The self-funded op­tions for all county build­ings would cost $8,999,393, with $5,604,049 go­ing to the De­ten­tion Cen­ter, and $3,395,344 to other county build­ings. The investments would only address those prob­lems that do not re­quire more than the amount saved through en­ergy ef­fi­ciency. This op­tion does not address ma­jor cap­i­tal needs and would re­quire the county to spend an es­ti­mated $3.7 mil­lion in cap­i­tal funds over the next five years.

The self-funded op­tion would cover investments in crit­i­cal projects at the De­ten­tion Cen­ter as well as re­place­ment of the HVAC cool­ing tower at the Ju­di­cial Cen­ter. Only se­cu­rity and county-wide phone sys­tems would be re­placed at other fa­cil­i­ties.

Brown said there would still be a risk of un­planned cap­i­tal out­lay and re­quires plan­ning to bud­get for re­plac­ing in­op­er­a­ble equip­ment in ex­cess of $3.7 mil­lion.

A blended op­tion would address only those projects se­lected in each build­ing and would cost $10,714,402, with the com­pre­hen­sive plan en­acted at the De­ten­tion Cen­ter and the self-funded op­tion for the re­main­ing county build­ings.

Spe­cial-pur­pose lo­cal op­tion sales tax (SPLOST) could be used for the projects, Brown said. He also said if the BOC adopted a res­o­lu­tion for one of the in­vest­ment plans and con­tract ne­go­ti­a­tions were com­pleted, work would take be­tween nine and 12 months to com­plete. DE­FERRED MAIN­TE­NANCE COMES DUE

Chair Keith El­lis told the board dur­ing the work ses­sion that he sup­ported the com­pre­hen­sive pro­posal for re­pair­ing, re­plac­ing or up­grad­ing all county build­ings. He said as far as he knew, no money had been spent on build­ing main­te­nance since he had be­come BOC Chair.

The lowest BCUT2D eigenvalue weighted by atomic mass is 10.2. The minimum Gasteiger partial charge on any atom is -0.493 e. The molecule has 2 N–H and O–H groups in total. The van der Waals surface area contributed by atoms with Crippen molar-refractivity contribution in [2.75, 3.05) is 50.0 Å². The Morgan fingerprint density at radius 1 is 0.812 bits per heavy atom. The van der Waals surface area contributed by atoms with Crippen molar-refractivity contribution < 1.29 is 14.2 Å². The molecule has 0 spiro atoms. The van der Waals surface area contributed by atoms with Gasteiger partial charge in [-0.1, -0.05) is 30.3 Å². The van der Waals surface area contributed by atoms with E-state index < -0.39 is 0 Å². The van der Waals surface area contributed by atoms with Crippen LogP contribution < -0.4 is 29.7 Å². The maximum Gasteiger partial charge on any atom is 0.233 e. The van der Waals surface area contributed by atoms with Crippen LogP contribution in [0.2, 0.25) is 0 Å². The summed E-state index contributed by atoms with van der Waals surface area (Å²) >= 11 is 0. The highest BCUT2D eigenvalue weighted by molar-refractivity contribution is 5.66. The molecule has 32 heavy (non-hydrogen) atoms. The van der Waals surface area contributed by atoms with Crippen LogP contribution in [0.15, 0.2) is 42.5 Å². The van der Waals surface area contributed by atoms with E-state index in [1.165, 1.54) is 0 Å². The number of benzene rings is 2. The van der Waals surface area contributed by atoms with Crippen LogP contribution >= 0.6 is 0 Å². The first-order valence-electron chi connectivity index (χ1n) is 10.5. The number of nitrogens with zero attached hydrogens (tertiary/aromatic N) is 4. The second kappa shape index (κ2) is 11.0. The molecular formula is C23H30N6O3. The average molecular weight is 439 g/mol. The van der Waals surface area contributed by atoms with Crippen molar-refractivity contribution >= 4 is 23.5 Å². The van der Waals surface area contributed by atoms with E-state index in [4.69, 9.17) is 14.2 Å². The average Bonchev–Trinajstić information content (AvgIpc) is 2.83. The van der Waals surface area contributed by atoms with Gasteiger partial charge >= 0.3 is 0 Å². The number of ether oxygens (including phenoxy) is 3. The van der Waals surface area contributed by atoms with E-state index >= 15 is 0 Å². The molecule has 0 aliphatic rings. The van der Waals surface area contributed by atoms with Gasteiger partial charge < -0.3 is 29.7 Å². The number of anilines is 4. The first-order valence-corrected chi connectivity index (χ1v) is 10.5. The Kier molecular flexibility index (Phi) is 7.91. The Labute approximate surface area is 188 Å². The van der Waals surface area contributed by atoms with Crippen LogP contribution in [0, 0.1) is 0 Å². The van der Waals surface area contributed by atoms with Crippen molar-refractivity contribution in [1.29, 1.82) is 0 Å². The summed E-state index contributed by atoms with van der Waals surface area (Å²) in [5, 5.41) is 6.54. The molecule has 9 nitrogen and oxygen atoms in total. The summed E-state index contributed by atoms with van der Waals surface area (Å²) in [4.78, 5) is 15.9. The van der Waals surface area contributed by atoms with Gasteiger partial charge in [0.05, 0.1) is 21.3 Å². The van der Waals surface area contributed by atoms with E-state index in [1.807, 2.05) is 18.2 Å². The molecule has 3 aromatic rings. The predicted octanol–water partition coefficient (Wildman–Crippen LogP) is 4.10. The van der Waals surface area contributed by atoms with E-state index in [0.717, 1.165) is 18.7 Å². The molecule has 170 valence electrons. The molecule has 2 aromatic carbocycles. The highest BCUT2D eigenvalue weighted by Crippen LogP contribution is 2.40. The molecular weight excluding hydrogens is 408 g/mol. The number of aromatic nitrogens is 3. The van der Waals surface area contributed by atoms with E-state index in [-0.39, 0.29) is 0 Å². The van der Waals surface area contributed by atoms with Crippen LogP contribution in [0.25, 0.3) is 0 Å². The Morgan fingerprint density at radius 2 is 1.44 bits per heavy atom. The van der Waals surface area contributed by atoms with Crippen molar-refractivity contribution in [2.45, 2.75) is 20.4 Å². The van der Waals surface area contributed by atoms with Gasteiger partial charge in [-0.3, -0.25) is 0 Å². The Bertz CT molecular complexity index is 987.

“I wish we could do a bet­ter job of set­ting aside funds for this,” El­lis said.

Com­mis­sioner Lanier Sims, Dis­trict 2, agreed, say­ing he never wanted to go through the process of re­plac­ing an ex­pen­sive piece of equip­ment, as the board had done last year when the main branch of the li­brary’s HVAC sys­tem stopped work­ing. “I’ve never seen so many build­ings in dan­ger ... If the board doesn’t do some­thing ag­gres­sive [now], what is our plan? We have not had a plan for deal­ing with build­ings and in­fra­struc­ture. This isn’t just on us. It’s on pre­vi­ous boards.”

“Are we go­ing to con­tinue work­ing in en­ergy cri­sis mode?” Sims asked.

He said the county couldn’t keep spend­ing mil­lions to build a build­ing with­out bud­get­ing for its main­te­nance.

Sims re­it­er­ated his opin­ion dur­ing the meet­ing. How­ever, Com­mis­sioner Le­vie Mad­dox, Dis­trict 5, dis­agreed with his fel­low com­mis­sioner. “I’ve got it in my mind we can’t af­ford this. The op­tion is spend­ing money. We’re strug­gling might­ily to ap­prove a bud­get.”

Over the last few months, the county has been work­ing to re­vise its fis­cal year 2017 bud­get re­quests, which will have a $2.1 mil­lion short­fall if the mill­age rate isn’t raised. [See “BOC needs more than $2 mil­lion to bal­ance bud­get” at http://www.cov­news. com/sec­tion/1/ar­ti­cle/201320/.]

At its July 12 work ses­sion, the BOC came to a con­sen­sus on how to bal­ance the fis­cal year 2017 bud­get, charg­ing a $50 fee for use of the county’s con­ve­nience cen­ters through Jan­uary and re­duc­ing hours of op­er­a­tion un­til the cen­ters close.

Called on by the com­mis­sion­ers to address the Sher­iff’s Of­fice’s needs, Sher­iff Ezell Brown said, “We’re in a sit­u­a­tion where we’re go­ing to have to re­place a roof [at $350,000], to re­place kitchen equip­ment [at $250,000], not to talk about a cool­ing sys­tem and that’s $500,000 cool­ing tow­ers.

“We’re at a cross roads,” the sher­iff said. “We’re in a sit­u­a­tion where we are go­ing to need to re­place [sys­tems].”

I’ve got it in my mind we can’t af­ford this. The op­tion is spend­ing money. We’re strug­gling might­ily to ap­prove a bud­get.” — Le­vie Mad­dox, Com­mis­sioner Dis­trict 5